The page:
Making a Will for Children with Special Needs

The following information is taken from a talk by Brian Spierin, Senior Counsel, 21 Feb. 2007 – N.B. These notes are not intended to be definitive of the full legal position and should be read as a guide only. Full legal and, where necessary, financial and taxation advise should be sought when making a will.


  • Ensure your Solicitor knows the area of Probate/Succession law well.
  • Before signing your will read it first and know exactly what it says and means! If anything incorrect or no understood ask for explanation.
  • Take a copy for yourself. re-read when at home to make sure there are no errors that you may not have spotted when in solicitors office.
  • Keep your will under review – especially if any change circumstance e.g. death of some person e.g. executor, trustee, guardian or disposal of major asset e.g. house.
  • If you have property abroad ensure that your will abroad does not revoke your Irish will.
  • Will will not be revoked by divorce though should be revised in the light of it WILL AUTOMATICALLY REVOKED BY ANY SUBSEQUENT MARRIAGE UNLESS MADE IN CONTEMPLATION OF THAT PARTICULAR MARRIAGE.

Appointing an Executor

Persons who will administer your estate after your death

  • Appoint people you trust eg. family, and someone who is likely to survive you
  • Minimum of 2 people can have up to 4.
  • In very big estate consider appointing a trust corporation eg a bank along with persons you know, charges high but may be worth it, if estate valuable.
  • Ask the people concerned if they are happy to be an executor.
  • Make sure they know where the will is.
  • Consider appointing someone with business and/or legal expertise.

Appointing Trustees

Persons who will administer any trust you set up. Executors are usually your trustees but it is not essential, they can be different people.

  • Appoint people you trust and who know what you want.
  • Can have a Letter of Wishes as a guide to your Trustees but note it is not legally binding.

Appointing Testamentary Guardians

Persons appointed by a will to be the guardian of a child. (Married parents are automatically the legal guardians of the child). In case of child or a non-married couple, mother has automatic guardianship, father has to apply to Court for guardianship.

Can have the same person as Executer and or Trustees if so wished.

  • It is very important to consider this appointment for the Special Needs Child.
  • Provide for as many eventualities as you can, ie if you die together what is your disposition.
  • Address the worst case scenario, will should be drafted as is if it is have an immediate effect eg. Could die tomorrow.

Alternative Dispositions vis a vis your children

With regard to children with and without Special Needs:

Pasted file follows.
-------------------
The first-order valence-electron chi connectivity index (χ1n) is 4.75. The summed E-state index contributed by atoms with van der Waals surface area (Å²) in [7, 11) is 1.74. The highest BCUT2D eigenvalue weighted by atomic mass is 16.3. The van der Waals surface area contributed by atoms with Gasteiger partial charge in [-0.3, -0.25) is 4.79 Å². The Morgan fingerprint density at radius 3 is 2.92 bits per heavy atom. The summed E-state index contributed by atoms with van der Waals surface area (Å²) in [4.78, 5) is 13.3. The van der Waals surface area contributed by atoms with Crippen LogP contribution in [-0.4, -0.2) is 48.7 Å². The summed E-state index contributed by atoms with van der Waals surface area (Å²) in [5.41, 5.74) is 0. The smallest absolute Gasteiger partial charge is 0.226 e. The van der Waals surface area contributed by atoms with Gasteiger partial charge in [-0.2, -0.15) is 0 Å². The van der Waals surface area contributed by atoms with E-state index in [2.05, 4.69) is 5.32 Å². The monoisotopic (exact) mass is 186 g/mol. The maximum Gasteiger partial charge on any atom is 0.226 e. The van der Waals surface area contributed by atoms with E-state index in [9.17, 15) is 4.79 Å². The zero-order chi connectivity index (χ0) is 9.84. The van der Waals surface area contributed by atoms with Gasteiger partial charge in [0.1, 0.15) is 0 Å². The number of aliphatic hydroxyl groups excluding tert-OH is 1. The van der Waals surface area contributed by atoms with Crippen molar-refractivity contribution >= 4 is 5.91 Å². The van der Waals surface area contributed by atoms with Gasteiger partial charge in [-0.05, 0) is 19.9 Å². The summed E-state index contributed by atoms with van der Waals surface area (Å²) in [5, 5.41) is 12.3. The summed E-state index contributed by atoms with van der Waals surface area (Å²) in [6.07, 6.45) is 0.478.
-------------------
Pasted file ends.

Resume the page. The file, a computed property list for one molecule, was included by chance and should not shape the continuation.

• The Succession Act of 1965 imposes a moral duty for parents vis a vis their children. If parents fail to make proper provision the court can intervene (Section 117) to do what they consider is proper provision. This applied to all of your children though adult children without a need for provision will have a difficult time in proving a case under Section 117 especially if you have a special needs child, whom you have provided for.
  • Your primary concern is to ensure that the moral duty of the Special Needs child is discharged. Eg. Leaving your estate equally among all your children may not be proper provision if one of your children has Special Needs. If your children are very young it might be permissible to leave your estate equally for the time being and change it later.

Making provision for a child with Special Needs

The most usual way is to set up some form of Trust in the will. If the Special Needs child predeceases, you can provide for that trust to be divided equally among your other children.

Types of Trusts

Simple / Bare Trust

“I leave all my estate with the benefit of the trustees to my son……..” the property is held by the trustees and must be applied for the benefit of the child, when the child attains 18 and if he or she has fully capacity can call on trustees to pass property to him, trustees have no discretion.

Fully Secret Trusts

The existence of the trust and the beneficiary not appear in the will.

“I leave all my property to my son…….”, but son is actually holding the property on trust for his special needs sibling. The names son must know this and agree to it. This notification and agreement is best recorded in writing but will not form part of the will.

Half Secret Trusts

“I leave all my property to my daughter x on trust.” The trust itself is revealed but the beneficiary is not.

Discretionary Trusts

You are giving a discretion to the trustees.

In respect of someone with full age and no special needs there is a 6% tax charge plus a 1% annual charge hereafter. (This is a separate tax to inheritance tax). If they are a minor or have an intellectual special need there is an exemption from this tax.

Caution: The beneficiaries of this trust are defined in the will but there is usually a tendency to define the beneficiaries widely so as to give it more flexibility. However, you need to be more specific when special needs children are involved eg. naming the children, do not include their spouses or issue.

This needs to be discussed with Solicitor in the light of the special needs.

Special Needs child in receipt of Benefits

Benefits may be lost if a child comes into money. However, this is not a reason not to provide for your child – Section 117.

Bear in mind also that in the fullness of time the child with Special Needs may need residential care in the future so provision should be adequate to allow for this where your means allow.


“Wills, Irish Precedence and Drafting” by Brian Spierin – can be obtained in the library or Hodges Fidges, Waterstones.


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